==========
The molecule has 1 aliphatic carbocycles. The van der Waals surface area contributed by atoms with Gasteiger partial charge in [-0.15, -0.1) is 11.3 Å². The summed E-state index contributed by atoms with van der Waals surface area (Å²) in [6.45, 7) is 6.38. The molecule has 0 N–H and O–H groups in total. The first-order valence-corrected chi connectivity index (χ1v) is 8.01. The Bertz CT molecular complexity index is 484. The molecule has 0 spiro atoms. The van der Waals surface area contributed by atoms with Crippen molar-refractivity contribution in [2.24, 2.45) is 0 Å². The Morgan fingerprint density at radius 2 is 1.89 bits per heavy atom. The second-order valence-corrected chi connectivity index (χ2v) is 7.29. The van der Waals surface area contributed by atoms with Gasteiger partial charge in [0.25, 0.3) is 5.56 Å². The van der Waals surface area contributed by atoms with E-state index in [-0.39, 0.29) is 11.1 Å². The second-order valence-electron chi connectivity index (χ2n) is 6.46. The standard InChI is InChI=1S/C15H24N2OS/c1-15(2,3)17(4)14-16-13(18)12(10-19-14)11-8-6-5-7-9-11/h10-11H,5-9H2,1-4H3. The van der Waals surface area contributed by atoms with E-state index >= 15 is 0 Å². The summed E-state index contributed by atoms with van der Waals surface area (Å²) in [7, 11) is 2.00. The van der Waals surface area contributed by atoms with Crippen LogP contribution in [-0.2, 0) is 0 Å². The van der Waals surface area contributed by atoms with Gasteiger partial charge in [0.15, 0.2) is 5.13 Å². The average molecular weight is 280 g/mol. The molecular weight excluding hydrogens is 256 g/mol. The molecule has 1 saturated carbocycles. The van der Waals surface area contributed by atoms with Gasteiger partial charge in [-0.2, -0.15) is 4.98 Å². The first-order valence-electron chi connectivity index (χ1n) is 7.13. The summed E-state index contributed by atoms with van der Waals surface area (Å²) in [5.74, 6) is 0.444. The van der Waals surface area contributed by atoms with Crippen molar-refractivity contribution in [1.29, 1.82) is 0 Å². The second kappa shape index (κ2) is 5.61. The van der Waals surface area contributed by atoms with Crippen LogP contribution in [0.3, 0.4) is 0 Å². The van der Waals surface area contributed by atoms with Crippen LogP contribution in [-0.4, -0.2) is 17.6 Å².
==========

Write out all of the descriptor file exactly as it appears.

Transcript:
The molecule has 1 aliphatic carbocycles. The van der Waals surface area contributed by atoms with Gasteiger partial charge in [-0.15, -0.1) is 11.3 Å². The summed E-state index contributed by atoms with van der Waals surface area (Å²) in [6.45, 7) is 6.38. The molecule has 0 N–H and O–H groups in total. The first-order valence-corrected chi connectivity index (χ1v) is 8.01. The Bertz CT molecular complexity index is 484. The molecule has 0 spiro atoms. The van der Waals surface area contributed by atoms with Crippen molar-refractivity contribution in [2.24, 2.45) is 0 Å². The Morgan fingerprint density at radius 2 is 1.89 bits per heavy atom. The second-order valence-corrected chi connectivity index (χ2v) is 7.29. The van der Waals surface area contributed by atoms with Gasteiger partial charge in [0.25, 0.3) is 5.56 Å². The van der Waals surface area contributed by atoms with E-state index in [-0.39, 0.29) is 11.1 Å². The second-order valence-electron chi connectivity index (χ2n) is 6.46. The standard InChI is InChI=1S/C15H24N2OS/c1-15(2,3)17(4)14-16-13(18)12(10-19-14)11-8-6-5-7-9-11/h10-11H,5-9H2,1-4H3. The van der Waals surface area contributed by atoms with E-state index >= 15 is 0 Å². The summed E-state index contributed by atoms with van der Waals surface area (Å²) in [7, 11) is 2.00. The van der Waals surface area contributed by atoms with Crippen LogP contribution in [-0.2, 0) is 0 Å². The van der Waals surface area contributed by atoms with Gasteiger partial charge in [0.15, 0.2) is 5.13 Å². The average molecular weight is 280 g/mol. The molecular weight excluding hydrogens is 256 g/mol. The molecule has 1 saturated carbocycles. The van der Waals surface area contributed by atoms with Gasteiger partial charge in [-0.2, -0.15) is 4.98 Å². The first-order valence-electron chi connectivity index (χ1n) is 7.13. The summed E-state index contributed by atoms with van der Waals surface area (Å²) in [5.74, 6) is 0.444. The van der Waals surface area contributed by atoms with Crippen molar-refractivity contribution in [1.29, 1.82) is 0 Å². The second kappa shape index (κ2) is 5.61. The van der Waals surface area contributed by atoms with Crippen LogP contribution in [0.3, 0.4) is 0 Å². The van der Waals surface area contributed by atoms with Crippen LogP contribution in [-0.4, -0.2) is 17.6 Å².